1) my company is 4.5 years old and I am considering creating phantom stock in order to attract and retain key team members and possibly real equity for a possible investor to help take the company to a better place. We are no longer a start up toddler but I would say a tween as far as maturity. I can’t think of any reason Slicing Pie wouldn’t work, can you?
2) I would take the value it currently is (with the council of a few wise people) and move forward at that point. I think I would reduce the risk some due to the fact we are no longer a start up. I am purchasing the book but curious on your take if that’s not in there (value is profit x 5, contract street value of accounts under agreements – monitored alarm accounts accounts, and street wholesale value of inventory and other assets – any debt). Does that sound reasonable? Any suggestions for a smaller but stable company like mine?
3) I was thinking about offering phantom stock small percentage to a Board and business advisers in lieu of fees (acct, lawyer, bus coach, etc), allow employees to convert performance bonus or deferred salary into the Pie as you mention, and investor. I really like the concepts outlined. Any issues between phantom and real stock? I am 100% owner and not wanting to mess with real stock shares quite yet but sometime? How does that affect the Pie?
Thanks in advance
Thanks for the note. Slicing Pie is mostly for bootstrapped startups. It’s based on individual risk. In more established companies individual risk isn’t taken because people are usually getting paid their fair market rates. In these cases equity is more about bonus and retention programs. A more traditional stock option or phantom stock program might work better. I’m working on a book about bonus programs, but it’s still rough!
Hi Mike – Loved your book! Very new to the start-up business and I need some clarification.
I am the founder of a start-up. Prior to reading your book I hired two developers. The arrangement we made was that I would pay them their fair value wage of $200 an hour however, half would be paid in cash the other would be in units of shares. How would this be inputted using your pie slicer techniques? I would hate to go back and renegotiate our terms as we all have a trusting and great relationship but I also don’t want this agreement to haunt me, so if I am wayyyyy off the mark, can you suggest an alternative solution?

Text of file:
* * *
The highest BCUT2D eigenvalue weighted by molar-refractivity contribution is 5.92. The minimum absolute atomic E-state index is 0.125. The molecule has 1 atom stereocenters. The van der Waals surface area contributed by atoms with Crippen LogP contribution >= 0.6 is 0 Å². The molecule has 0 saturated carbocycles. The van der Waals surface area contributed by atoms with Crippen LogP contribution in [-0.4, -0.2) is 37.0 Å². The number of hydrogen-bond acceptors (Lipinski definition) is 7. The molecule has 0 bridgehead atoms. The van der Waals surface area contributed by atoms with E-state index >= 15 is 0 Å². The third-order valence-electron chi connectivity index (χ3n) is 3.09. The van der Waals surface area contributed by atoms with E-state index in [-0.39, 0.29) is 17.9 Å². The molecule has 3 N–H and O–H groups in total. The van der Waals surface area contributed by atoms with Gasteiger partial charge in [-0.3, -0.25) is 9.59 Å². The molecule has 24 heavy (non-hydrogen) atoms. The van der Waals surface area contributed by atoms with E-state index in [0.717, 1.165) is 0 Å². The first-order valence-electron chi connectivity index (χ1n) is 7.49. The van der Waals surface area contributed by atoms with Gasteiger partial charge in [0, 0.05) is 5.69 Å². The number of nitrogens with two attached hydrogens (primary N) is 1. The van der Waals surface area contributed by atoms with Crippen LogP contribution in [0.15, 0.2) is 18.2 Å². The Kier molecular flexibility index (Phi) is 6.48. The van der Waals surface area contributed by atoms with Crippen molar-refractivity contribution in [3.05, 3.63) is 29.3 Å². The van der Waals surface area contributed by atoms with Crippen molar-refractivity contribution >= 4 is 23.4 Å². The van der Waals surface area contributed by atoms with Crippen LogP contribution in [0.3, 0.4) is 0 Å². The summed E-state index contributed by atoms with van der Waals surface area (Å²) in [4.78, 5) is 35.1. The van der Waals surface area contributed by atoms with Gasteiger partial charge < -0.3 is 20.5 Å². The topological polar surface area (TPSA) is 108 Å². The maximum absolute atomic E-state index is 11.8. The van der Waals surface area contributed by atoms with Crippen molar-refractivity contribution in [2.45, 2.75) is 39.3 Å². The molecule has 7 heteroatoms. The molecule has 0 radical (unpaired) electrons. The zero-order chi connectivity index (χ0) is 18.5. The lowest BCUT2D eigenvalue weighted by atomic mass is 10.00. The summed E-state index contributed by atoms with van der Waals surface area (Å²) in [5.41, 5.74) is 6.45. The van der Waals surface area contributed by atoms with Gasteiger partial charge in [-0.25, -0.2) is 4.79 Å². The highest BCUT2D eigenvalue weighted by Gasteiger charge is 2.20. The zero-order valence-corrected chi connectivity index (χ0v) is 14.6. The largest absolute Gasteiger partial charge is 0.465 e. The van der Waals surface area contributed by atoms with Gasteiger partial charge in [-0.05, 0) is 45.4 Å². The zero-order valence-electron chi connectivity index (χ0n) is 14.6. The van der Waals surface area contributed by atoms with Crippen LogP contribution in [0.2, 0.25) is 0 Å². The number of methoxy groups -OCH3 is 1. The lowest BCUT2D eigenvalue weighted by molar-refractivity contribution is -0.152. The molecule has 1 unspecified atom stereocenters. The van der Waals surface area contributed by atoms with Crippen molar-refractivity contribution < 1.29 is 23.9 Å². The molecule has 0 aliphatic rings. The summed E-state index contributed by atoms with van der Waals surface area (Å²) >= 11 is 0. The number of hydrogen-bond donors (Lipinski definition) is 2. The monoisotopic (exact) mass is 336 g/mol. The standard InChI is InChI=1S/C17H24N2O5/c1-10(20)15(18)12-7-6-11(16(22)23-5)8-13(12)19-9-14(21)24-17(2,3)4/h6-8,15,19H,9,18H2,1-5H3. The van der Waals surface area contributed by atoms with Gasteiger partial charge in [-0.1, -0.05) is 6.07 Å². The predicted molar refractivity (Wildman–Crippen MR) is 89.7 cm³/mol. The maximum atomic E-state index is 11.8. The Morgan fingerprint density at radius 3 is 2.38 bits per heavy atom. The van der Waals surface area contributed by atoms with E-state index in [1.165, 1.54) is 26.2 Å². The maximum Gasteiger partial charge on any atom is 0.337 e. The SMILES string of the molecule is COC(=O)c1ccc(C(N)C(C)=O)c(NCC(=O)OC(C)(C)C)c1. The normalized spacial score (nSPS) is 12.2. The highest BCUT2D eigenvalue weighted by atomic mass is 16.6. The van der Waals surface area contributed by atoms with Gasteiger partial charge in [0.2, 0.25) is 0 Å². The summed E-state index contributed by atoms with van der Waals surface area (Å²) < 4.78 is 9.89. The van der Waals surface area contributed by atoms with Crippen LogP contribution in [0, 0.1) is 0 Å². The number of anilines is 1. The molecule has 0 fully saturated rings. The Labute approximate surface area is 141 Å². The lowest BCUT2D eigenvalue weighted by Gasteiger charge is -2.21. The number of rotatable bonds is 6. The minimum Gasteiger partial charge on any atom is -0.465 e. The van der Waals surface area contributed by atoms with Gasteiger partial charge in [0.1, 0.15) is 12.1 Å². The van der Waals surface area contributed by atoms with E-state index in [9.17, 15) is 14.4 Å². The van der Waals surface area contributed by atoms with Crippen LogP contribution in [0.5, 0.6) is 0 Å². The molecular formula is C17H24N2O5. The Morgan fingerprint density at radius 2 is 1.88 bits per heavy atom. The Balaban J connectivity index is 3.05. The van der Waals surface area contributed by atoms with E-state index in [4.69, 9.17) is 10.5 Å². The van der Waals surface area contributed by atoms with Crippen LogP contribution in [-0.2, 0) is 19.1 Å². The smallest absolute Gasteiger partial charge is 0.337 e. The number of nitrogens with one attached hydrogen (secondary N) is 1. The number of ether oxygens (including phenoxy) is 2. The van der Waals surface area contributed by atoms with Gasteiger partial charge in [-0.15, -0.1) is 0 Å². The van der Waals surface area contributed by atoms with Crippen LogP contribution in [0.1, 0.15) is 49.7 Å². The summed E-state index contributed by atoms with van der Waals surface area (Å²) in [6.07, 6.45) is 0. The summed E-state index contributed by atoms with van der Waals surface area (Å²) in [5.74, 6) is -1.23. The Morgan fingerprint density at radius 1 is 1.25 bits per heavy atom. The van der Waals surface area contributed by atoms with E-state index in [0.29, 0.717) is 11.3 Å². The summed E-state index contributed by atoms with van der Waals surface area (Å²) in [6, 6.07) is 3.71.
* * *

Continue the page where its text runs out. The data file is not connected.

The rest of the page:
To use the Pie Slicer, you would simply input the unpaid portion of their rate. In your case, you would enter $100 which would convert to 200 slices per hour.
You may be overpaying them unless they are some amazing developers. You’re paying them a $400,000 annual salary. Seems high. This is strictly a contractor rate so you should negotiate a buyout with them instead of equity. An outline for doing this is in the book.
Hello from Sydney. Your book is amazing and helped me so much. Ive been wracking my brain trying to work out where to even start with this! I cant thank you enough.
Thanks for the comment! I’m glad you liked it! I was in Sydney over the summer. Great city, lots of Grunts!
What does it mean when you divide by 2000? Where does the 2000 come from?
Hours in a year!
I started my business 3 years ago and now I have a friend who’s interested in becoming an investor/business partner. Let’s say he put $20,000 as minor working capital today. How come under the grunt fund excel tab, his money is shown as $80,000 (after multiplied by 4)? He is investing in the present time, not years ago.
The money should only convert when it’s been spent, not when it’s deposited.
The 4x applies to cash invested at any time. This article might help: http://slicingpie.com/the-magic-of-mutipliers/
I want to use Slicing Pie for a restart. We have strong intellectual property and are putting together a new team and new financing. But we want to allocate a slice of the pie to the original investors and original team who had grunt equity. At $1 per unit, there was $2,000,000 in original cash investment and 1,200,000 in units allocated for grunt equity, $3.2 million total. Since all those units are in a separate LLC, call it Old LLC. I want to assign an appropriate Slice of the Pie to Old LLC as a single entity in the Slice Pie spreadsheet. Currently, I just lumped the whole $3.2 million into “legal fees” under “intellectual property” as Old LLC’s share. Actually, most of that went to equipment leases and salaries. Would you recommend a different approach??
You could allow Old LLC to license the IP to the New LLC and provide a royalty. Lumping the whole enchilada in the Pie could demotivate future employees. Set up some time with me at clarity.fm/mikemoyer if you want to talk in person!
How do the Calculator and the App interact? If I buy the App, is there still a use for the Calculator? Thanks!
The calculator is an Excel spreadsheet, the Pie Slicer is online software. They are separate tools for the same thing. I think the software is easier to use for teams. All the calculations are built in.
I’m just digging into this system and am about to start using the spreadsheet before deciding whether I’ll need to invest in the software. Is it safe to assume that once I have the spreadsheet filled out I will be able to upload a .csv file to the app, if I should decide to go that route? If not, could you provide a more comprehensive analysis of what the software offers opposed to the spreadsheet so that I can determine whether it’s worth the investment?
Hi Citizen X,
Thanks for the note. The spreadsheet provides a basic tracking system for Slicing Pie, but because it’s just a spreadsheet it has limitations. Lots of people use it, but the software is much more robust. It allows multiple user accounts, more nuanced tracking, and it logs contributions and details over time.
Think about it this way: you can certainly manage your accounting needs using Excel, but QuickBooks is probably well worth the investment if your company starts to grow.
There is no import function for the Pie Slicer.
We are about to launch an updated version of the application. Here is a link to more detail: http://slicingpie.com/equity-calculator/
Just bought the audio version of your Slicing pie. Digging in shortly!
Thank you for making your spreadsheet available free. Question on the rubric please: